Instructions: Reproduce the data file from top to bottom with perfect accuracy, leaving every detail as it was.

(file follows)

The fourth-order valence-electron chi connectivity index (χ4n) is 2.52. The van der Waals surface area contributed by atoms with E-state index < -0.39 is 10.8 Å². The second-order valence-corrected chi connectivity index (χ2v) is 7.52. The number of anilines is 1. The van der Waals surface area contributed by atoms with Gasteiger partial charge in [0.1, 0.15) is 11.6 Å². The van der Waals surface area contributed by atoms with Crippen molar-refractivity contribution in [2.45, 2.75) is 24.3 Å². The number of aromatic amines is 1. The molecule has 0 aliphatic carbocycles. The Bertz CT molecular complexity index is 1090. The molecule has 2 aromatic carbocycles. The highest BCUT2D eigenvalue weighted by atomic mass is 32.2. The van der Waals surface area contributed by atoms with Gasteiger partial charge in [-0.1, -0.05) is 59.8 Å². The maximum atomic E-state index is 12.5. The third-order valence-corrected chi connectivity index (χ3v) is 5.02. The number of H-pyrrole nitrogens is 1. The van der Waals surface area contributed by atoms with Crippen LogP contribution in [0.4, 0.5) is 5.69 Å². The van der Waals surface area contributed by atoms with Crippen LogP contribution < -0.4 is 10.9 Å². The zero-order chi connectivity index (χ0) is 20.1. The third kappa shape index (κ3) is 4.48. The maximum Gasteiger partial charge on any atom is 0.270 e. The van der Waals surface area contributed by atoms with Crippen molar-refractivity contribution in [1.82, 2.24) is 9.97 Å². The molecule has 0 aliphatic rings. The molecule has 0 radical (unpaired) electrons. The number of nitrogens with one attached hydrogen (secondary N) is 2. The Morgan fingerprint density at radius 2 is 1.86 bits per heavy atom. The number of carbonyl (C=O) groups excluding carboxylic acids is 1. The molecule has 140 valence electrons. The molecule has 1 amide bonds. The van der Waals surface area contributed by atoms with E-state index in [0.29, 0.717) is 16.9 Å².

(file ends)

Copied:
The fourth-order valence-electron chi connectivity index (χ4n) is 2.52. The van der Waals surface area contributed by atoms with E-state index < -0.39 is 10.8 Å². The second-order valence-corrected chi connectivity index (χ2v) is 7.52. The number of anilines is 1. The van der Waals surface area contributed by atoms with Gasteiger partial charge in [0.1, 0.15) is 11.6 Å². The van der Waals surface area contributed by atoms with Crippen molar-refractivity contribution in [2.45, 2.75) is 24.3 Å². The number of aromatic amines is 1. The molecule has 0 aliphatic carbocycles. The Bertz CT molecular complexity index is 1090. The molecule has 2 aromatic carbocycles. The highest BCUT2D eigenvalue weighted by atomic mass is 32.2. The van der Waals surface area contributed by atoms with Gasteiger partial charge in [-0.1, -0.05) is 59.8 Å². The maximum atomic E-state index is 12.5. The third-order valence-corrected chi connectivity index (χ3v) is 5.02. The number of H-pyrrole nitrogens is 1. The van der Waals surface area contributed by atoms with Crippen LogP contribution in [0.4, 0.5) is 5.69 Å². The van der Waals surface area contributed by atoms with Crippen LogP contribution < -0.4 is 10.9 Å². The zero-order chi connectivity index (χ0) is 20.1. The third kappa shape index (κ3) is 4.48. The maximum Gasteiger partial charge on any atom is 0.270 e. The van der Waals surface area contributed by atoms with Crippen molar-refractivity contribution in [1.82, 2.24) is 9.97 Å². The molecule has 0 aliphatic rings. The molecule has 0 radical (unpaired) electrons. The number of nitrogens with one attached hydrogen (secondary N) is 2. The Morgan fingerprint density at radius 2 is 1.86 bits per heavy atom. The number of carbonyl (C=O) groups excluding carboxylic acids is 1. The molecule has 140 valence electrons. The molecule has 1 amide bonds. The van der Waals surface area contributed by atoms with E-state index in [0.29, 0.717) is 16.9 Å².